The plot couldn't be simpler or its attack on capital punishment (and the act of killing in general) more direct - a senseless, violent, almost botched murder is followed by a cold, ...
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Filip buys an eight-millimetre movie camera when his first child is born. Because it's the first camera in town, he's named official photographer by the local Party boss. His horizons widen... See full summary »
It's 1982: Poland is under martial law, and Solidarity is banned. Ulla, a translator working on Orwell, suddenly loses her husband, Antek, an attorney. She is possessed by her grief, and ... See full summary »
1970. After discussions and dishonest negotiations, a decision is taken as to where a large new chemical factory is to be built and Bednarz, an honest Party man, is put in charge of the ... See full summary »
The plot couldn't be simpler or its attack on capital punishment (and the act of killing in general) more direct - a senseless, violent, almost botched murder is followed by a cold, calculated, flawlessly performed execution (both killings shown in the most graphic detail imaginable), while the murderer's idealistic young defence lawyer ends up as an unwilling accessory to the judicial murder of his client.Written by
Michael Brooke <firstname.lastname@example.org>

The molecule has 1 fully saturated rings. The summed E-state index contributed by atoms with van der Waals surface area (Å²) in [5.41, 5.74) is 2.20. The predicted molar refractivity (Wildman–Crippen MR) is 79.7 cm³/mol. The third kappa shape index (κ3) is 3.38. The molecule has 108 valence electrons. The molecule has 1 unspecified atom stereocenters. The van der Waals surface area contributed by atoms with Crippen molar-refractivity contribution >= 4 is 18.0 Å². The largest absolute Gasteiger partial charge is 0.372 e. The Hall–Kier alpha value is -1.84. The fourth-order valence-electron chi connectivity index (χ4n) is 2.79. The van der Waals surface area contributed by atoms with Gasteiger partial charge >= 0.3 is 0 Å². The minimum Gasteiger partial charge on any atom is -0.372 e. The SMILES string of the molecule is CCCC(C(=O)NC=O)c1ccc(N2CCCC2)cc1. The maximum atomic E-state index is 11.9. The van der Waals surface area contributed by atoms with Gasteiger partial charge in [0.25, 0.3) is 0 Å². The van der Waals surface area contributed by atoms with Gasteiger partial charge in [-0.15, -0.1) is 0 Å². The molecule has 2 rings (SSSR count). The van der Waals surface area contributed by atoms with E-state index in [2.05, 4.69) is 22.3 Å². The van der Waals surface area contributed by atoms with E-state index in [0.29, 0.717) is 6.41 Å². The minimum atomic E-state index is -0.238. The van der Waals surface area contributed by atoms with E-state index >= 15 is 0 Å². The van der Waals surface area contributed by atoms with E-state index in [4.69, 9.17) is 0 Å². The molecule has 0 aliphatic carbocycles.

The quote mentioned by Piotr during his final examination, "...since Cain the world has neither been intimidated nor ameliorated by punishment ...", is from Karl Marx (explaining why the examiners know the source), published on January 28, 1853. See more »
The bleakest, most powerful of Kieslowski's Dekalog series opens with half the screen black, and the other half full of a cat hanged by the neck from a street railing. Children scamper off in the background, laughing. The words of the title appear over the black. Bam. We're in. And we're not allowed out of this bleak, miserable world until the end credits. We must crawl through a world where humour is exiled and bitterness and cynicism reign, with our eyes fitted with lenses hand-painted by the director, turning Warsaw into a jaded defeated landscape of dirty sepias and dishwater greys. The story is simple; a young man kills a taxi driver and is, in turn, killed by the state. Just as the title says. There is no humour, no light relief. It's awful, somehow beautiful, constantly disturbing. It's dirty and tawdry. While cinema barrages us daily with glib murders by the bucketful, Kieslowski gives us just two, and shows us killing for what it is: a bare foot emerging from a shoe & sock as a dying man writhes; blood and urine dribbling into a plastic tray under the gallows. A film which haunts.
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